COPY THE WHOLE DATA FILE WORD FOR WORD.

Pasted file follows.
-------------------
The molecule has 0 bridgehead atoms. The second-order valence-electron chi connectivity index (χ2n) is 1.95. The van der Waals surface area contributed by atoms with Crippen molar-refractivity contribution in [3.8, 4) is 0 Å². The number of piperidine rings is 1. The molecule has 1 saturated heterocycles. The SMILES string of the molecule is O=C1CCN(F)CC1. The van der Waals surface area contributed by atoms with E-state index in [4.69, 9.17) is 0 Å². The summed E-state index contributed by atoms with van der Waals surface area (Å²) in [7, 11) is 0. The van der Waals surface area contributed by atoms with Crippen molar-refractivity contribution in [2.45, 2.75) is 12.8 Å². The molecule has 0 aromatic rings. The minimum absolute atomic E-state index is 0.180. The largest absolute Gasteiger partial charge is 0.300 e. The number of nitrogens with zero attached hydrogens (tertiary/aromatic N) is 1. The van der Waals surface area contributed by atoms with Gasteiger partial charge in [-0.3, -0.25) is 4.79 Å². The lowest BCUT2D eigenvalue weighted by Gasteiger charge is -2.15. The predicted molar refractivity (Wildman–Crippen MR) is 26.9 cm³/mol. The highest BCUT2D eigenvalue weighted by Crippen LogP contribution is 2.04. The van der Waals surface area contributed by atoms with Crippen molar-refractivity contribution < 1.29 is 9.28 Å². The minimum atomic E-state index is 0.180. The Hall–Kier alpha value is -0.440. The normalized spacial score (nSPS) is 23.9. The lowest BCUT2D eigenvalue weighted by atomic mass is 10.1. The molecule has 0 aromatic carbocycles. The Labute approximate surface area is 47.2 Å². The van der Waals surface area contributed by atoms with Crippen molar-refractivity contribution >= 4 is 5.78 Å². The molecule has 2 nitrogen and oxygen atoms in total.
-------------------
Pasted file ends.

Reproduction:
The molecule has 0 bridgehead atoms. The second-order valence-electron chi connectivity index (χ2n) is 1.95. The van der Waals surface area contributed by atoms with Crippen molar-refractivity contribution in [3.8, 4) is 0 Å². The number of piperidine rings is 1. The molecule has 1 saturated heterocycles. The SMILES string of the molecule is O=C1CCN(F)CC1. The van der Waals surface area contributed by atoms with E-state index in [4.69, 9.17) is 0 Å². The summed E-state index contributed by atoms with van der Waals surface area (Å²) in [7, 11) is 0. The van der Waals surface area contributed by atoms with Crippen molar-refractivity contribution in [2.45, 2.75) is 12.8 Å². The molecule has 0 aromatic rings. The minimum absolute atomic E-state index is 0.180. The largest absolute Gasteiger partial charge is 0.300 e. The number of nitrogens with zero attached hydrogens (tertiary/aromatic N) is 1. The van der Waals surface area contributed by atoms with Gasteiger partial charge in [-0.3, -0.25) is 4.79 Å². The lowest BCUT2D eigenvalue weighted by Gasteiger charge is -2.15. The predicted molar refractivity (Wildman–Crippen MR) is 26.9 cm³/mol. The highest BCUT2D eigenvalue weighted by Crippen LogP contribution is 2.04. The van der Waals surface area contributed by atoms with Crippen molar-refractivity contribution < 1.29 is 9.28 Å². The minimum atomic E-state index is 0.180. The Hall–Kier alpha value is -0.440. The normalized spacial score (nSPS) is 23.9. The lowest BCUT2D eigenvalue weighted by atomic mass is 10.1. The molecule has 0 aromatic carbocycles. The Labute approximate surface area is 47.2 Å². The van der Waals surface area contributed by atoms with Crippen molar-refractivity contribution >= 4 is 5.78 Å². The molecule has 2 nitrogen and oxygen atoms in total.